• [11pt], [12pt]. These options change the font size from the default of 10pt to 11pt or 12pt, and cause other size parameters to be similarly increased; the effect of this option is similar to that of the "\magnification" command in plain tex. ("\magnification" does not work in latex.) Using this option is the proper way to "magnify" a document. Don't try to magnify fonts manually, using fontsizing commands like "\larger"; since such commands only affect a single font and leave other fonts as well as spacing parameters unchanged, this results in a poor looking document.
• [leqno], [reqno]. Use one of these options to change the placement of equation numbers from the default, namely left in the "amsart/amsbook" classes, right in the "article/book" classes. If you use the article/book classes, I suggest to use the "leqno" option so that the equation numbers appear on the left. This is the most appropriate choice for formula-heavy documents, and most mathematical journals use the "equation number on the left" convention.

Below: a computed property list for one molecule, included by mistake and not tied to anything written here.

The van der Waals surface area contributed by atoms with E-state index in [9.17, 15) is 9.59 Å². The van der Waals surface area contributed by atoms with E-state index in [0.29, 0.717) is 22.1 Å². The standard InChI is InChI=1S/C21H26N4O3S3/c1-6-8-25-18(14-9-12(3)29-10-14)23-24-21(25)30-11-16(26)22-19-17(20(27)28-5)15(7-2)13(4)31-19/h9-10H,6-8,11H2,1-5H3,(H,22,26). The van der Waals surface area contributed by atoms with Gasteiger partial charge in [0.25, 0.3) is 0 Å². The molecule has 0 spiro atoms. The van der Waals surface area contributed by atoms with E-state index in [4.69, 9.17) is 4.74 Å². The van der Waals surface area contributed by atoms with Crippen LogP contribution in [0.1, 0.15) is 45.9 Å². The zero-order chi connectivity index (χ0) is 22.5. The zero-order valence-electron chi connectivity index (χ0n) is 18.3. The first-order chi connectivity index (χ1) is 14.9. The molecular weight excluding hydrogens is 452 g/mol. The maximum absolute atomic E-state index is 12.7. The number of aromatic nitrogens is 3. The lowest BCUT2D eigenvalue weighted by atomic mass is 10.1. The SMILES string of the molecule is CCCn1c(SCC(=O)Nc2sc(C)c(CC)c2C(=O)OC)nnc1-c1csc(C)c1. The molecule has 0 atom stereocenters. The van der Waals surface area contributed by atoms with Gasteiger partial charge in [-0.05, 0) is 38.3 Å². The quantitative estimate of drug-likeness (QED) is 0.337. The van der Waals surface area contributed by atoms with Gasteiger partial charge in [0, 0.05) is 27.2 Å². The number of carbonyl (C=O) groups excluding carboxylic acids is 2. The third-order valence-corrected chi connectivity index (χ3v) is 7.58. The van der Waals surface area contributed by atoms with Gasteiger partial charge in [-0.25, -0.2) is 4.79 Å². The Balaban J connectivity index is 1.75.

• [a4paper]. This sets the paper size to A4, the standard in most European countries. The default (at least in our TeX installation) is US letter size, so it's unlikely you'll need this option, but papers originating in Europe often are prepared with this option turned on, and processing a tex file with this option may cause difficulties when trying to print it since pages may to be too long to be long to fit on letter size paper. This is easily fixed by deleting the a4paper option in the source file.

## The slides document class

The slides document class is one of two standard ways to typeset material in a form that is appropriate for putting on transparencies (the other being foiltex). It causes the document to be substantially magnified (while keeping the overall dimensions of the page), so that it is suitable for copying onto transparencies. In most respects, the "slides" class works like the "article" class, but there is one major difference to be aware of: The "\pagestyle" commands do not work in the "slides" class; if you want to use customized headers or footers, use the "fancyhdr" package (see below).